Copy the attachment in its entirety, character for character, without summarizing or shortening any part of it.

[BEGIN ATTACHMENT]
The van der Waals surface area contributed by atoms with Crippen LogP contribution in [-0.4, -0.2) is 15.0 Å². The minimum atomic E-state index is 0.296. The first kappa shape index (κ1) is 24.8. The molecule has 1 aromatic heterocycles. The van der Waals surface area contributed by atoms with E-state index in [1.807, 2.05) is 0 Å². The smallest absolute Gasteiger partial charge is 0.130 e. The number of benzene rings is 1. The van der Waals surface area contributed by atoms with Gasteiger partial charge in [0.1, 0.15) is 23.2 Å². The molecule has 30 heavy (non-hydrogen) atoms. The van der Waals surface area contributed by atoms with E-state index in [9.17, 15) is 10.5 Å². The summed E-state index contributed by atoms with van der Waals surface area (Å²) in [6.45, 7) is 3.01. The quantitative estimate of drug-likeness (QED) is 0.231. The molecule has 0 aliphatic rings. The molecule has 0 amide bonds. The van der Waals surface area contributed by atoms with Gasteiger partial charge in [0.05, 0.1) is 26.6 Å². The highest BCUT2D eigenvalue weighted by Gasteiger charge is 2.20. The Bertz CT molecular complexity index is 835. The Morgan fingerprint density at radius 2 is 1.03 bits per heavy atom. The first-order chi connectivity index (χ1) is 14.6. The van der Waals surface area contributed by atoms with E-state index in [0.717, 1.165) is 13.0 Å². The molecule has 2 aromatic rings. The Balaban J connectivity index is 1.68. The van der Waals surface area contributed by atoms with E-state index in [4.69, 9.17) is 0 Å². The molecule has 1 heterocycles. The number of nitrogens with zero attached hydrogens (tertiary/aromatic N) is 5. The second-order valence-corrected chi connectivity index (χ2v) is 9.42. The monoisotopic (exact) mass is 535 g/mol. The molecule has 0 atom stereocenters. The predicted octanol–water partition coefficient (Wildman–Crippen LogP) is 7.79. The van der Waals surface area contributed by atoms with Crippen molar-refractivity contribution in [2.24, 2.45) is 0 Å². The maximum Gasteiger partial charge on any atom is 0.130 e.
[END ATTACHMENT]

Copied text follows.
The van der Waals surface area contributed by atoms with Crippen LogP contribution in [-0.4, -0.2) is 15.0 Å². The minimum atomic E-state index is 0.296. The first kappa shape index (κ1) is 24.8. The molecule has 1 aromatic heterocycles. The van der Waals surface area contributed by atoms with E-state index in [1.807, 2.05) is 0 Å². The smallest absolute Gasteiger partial charge is 0.130 e. The number of benzene rings is 1. The van der Waals surface area contributed by atoms with Gasteiger partial charge in [0.1, 0.15) is 23.2 Å². The molecule has 30 heavy (non-hydrogen) atoms. The van der Waals surface area contributed by atoms with E-state index in [9.17, 15) is 10.5 Å². The summed E-state index contributed by atoms with van der Waals surface area (Å²) in [6.45, 7) is 3.01. The quantitative estimate of drug-likeness (QED) is 0.231. The molecule has 0 aliphatic rings. The molecule has 0 amide bonds. The van der Waals surface area contributed by atoms with Gasteiger partial charge in [0.05, 0.1) is 26.6 Å². The highest BCUT2D eigenvalue weighted by Gasteiger charge is 2.20. The Bertz CT molecular complexity index is 835. The Morgan fingerprint density at radius 2 is 1.03 bits per heavy atom. The first-order chi connectivity index (χ1) is 14.6. The van der Waals surface area contributed by atoms with E-state index in [0.717, 1.165) is 13.0 Å². The molecule has 2 aromatic rings. The Balaban J connectivity index is 1.68. The van der Waals surface area contributed by atoms with E-state index in [4.69, 9.17) is 0 Å². The molecule has 1 heterocycles. The number of nitrogens with zero attached hydrogens (tertiary/aromatic N) is 5. The second-order valence-corrected chi connectivity index (χ2v) is 9.42. The monoisotopic (exact) mass is 535 g/mol. The molecule has 0 atom stereocenters. The predicted octanol–water partition coefficient (Wildman–Crippen LogP) is 7.79. The van der Waals surface area contributed by atoms with Crippen molar-refractivity contribution in [2.24, 2.45) is 0 Å². The maximum Gasteiger partial charge on any atom is 0.130 e.